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Iron Man 3: making our own demons

Robert Downey Jr and Gwyneth Paltrow, co-stars of Iron Man 3 from Marvel Comics and Columbia Pictures, in a promotional poster and wallpaper (Credit: Marvel/Columbia Pictures)I saw Iron Man 3 recently.  Actually, those who have seen the film know that I saw Iron Man numbers 3 through 30 or so (Tony Stark makes and controls a large number of his superhero suits in this one).  Not surprisingly, it took 17 companies to do the visual effects; their credits seemed to scroll for 10 minutes.

I did learn something from the superhero flick: as the movie states, "The fortune cookie, traditionally noted to be a Chinese confectionary, is in fact an American creation."  I looked it up: The fortune cookie was invented in California in the early 1900s and is apparently based on Japanese grilled rice wafers.  Now you know.

Other lines are more substantive.  For instance, "Mandarin," the first bad guy, tells us, "Some people call me a terrorist.  I consider myself a teacher."  He's right—names are subjective.  We consider the 9/11 bombers to be "terrorists," while al Qaeda calls them "martyrs."  Colonial American soldiers were "freedom fighters" to us but "rebels" to England.

Transparently, the hero says, "I'm Tony Stark.  I build neat stuff, got a great girl, occasionally save the world.  So why can't I sleep?"  He also admits, "I hope I can protect the one thing I can't live without."  He's right: Prosperity and possessions neither ensure nor protect what matters most.  One of the Rockefellers, when asked how much money is enough, smiled and replied, "Just a little more."

Here's my favorite line in the movie: "A wise man once said: We make our own demons."  While demons clearly exist outside our making, the plot bears out his wisdom.  In 1999, Tony Stark turned down and humiliated two scientists who wanted him to join their efforts in "extremis" regenerative treatments.  Thirteen years later, they try to steal his inventions and want him to help them turn their technology into an invincible army.

If you imagine the way such a plot would end in today's Hollywood, you'll probably get it right.  But the "wise man" was right: We are all victims of our past, to one degree or another.  Tony ends up witnessing the demise of his "demons," but in real life, things aren't so simple.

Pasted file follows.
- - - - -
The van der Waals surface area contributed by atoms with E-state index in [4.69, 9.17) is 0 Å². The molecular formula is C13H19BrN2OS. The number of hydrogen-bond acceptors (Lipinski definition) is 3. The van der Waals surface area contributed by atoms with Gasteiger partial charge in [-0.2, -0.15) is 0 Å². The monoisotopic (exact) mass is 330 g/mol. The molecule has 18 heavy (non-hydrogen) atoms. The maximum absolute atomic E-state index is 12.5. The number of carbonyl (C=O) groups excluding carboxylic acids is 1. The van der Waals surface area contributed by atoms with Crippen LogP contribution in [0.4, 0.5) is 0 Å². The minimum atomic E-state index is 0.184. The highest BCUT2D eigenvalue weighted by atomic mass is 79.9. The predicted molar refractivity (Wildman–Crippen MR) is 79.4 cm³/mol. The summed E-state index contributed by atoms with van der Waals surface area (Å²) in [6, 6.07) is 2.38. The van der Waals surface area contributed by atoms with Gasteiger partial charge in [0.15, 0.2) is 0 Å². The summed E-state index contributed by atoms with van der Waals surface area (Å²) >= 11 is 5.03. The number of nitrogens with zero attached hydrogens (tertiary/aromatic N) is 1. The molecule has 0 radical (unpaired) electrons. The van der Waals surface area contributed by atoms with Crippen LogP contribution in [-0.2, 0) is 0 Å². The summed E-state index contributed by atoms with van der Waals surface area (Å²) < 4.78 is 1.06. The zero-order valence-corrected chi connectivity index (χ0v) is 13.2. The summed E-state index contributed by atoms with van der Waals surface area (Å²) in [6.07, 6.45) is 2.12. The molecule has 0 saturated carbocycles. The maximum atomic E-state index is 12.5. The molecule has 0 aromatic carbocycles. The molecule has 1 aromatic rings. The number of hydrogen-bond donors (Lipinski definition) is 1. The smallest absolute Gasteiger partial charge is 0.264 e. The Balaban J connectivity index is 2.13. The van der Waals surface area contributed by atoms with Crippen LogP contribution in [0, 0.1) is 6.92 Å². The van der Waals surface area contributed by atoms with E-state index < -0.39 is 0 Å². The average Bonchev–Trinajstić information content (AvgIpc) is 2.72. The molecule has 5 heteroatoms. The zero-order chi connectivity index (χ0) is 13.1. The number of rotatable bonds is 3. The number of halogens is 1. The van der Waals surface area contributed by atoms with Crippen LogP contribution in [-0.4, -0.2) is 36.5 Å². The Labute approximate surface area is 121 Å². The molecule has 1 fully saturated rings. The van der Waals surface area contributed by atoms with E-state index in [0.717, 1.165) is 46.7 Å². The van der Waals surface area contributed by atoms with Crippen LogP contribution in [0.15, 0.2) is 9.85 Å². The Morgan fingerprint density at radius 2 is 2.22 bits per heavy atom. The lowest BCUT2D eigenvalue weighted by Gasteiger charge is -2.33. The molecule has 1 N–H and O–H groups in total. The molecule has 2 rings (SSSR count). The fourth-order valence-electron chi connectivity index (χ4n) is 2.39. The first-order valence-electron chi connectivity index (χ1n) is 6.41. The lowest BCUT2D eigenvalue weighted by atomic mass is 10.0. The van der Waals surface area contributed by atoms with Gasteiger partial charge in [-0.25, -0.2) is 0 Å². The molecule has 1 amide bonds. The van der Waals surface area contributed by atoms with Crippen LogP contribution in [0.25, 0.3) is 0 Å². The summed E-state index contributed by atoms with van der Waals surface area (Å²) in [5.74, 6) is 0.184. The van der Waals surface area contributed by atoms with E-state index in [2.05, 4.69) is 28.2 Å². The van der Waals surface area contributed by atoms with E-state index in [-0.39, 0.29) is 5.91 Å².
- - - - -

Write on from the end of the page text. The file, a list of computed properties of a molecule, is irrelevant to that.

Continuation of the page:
What about the past troubles you today?  Know that guilt is not of God.  When we confess our sins to our Father, "he is faithful and just and will forgive us our sins and purify us from all unrighteousness" (1 John 1:9).  Once he has forgiven us, he "remembers your sins no more" (Isaiah 43:25).  Then, "as far as the east is from the west, so far has he removed our transgressions from us" (Psalm 103:12).

In fact, he will "hurl all our iniquities into the depths of the sea" (Micah 7:19).  Corrie ten Boom commented: When God buries our sins in the ocean, he posts a sign that says, "No Fishing."

The next time guilt from your past afflicts you, do three things.  First, be sure you've confessed that sin specifically to God.  Second, claim the fact that he has forgiven you, forgotten your sin, and separated it from you forever.  Third, if the guilt returns, say to it, "That sin is forgiven, and grace is greater than guilt."  You may need to make this statement to your guilt 100 times today and 90 times tomorrow, but eventually the guilt will leave and grace will win.

We might make our own demons, but our Father's love can defeat them all.  This is the promise of God.



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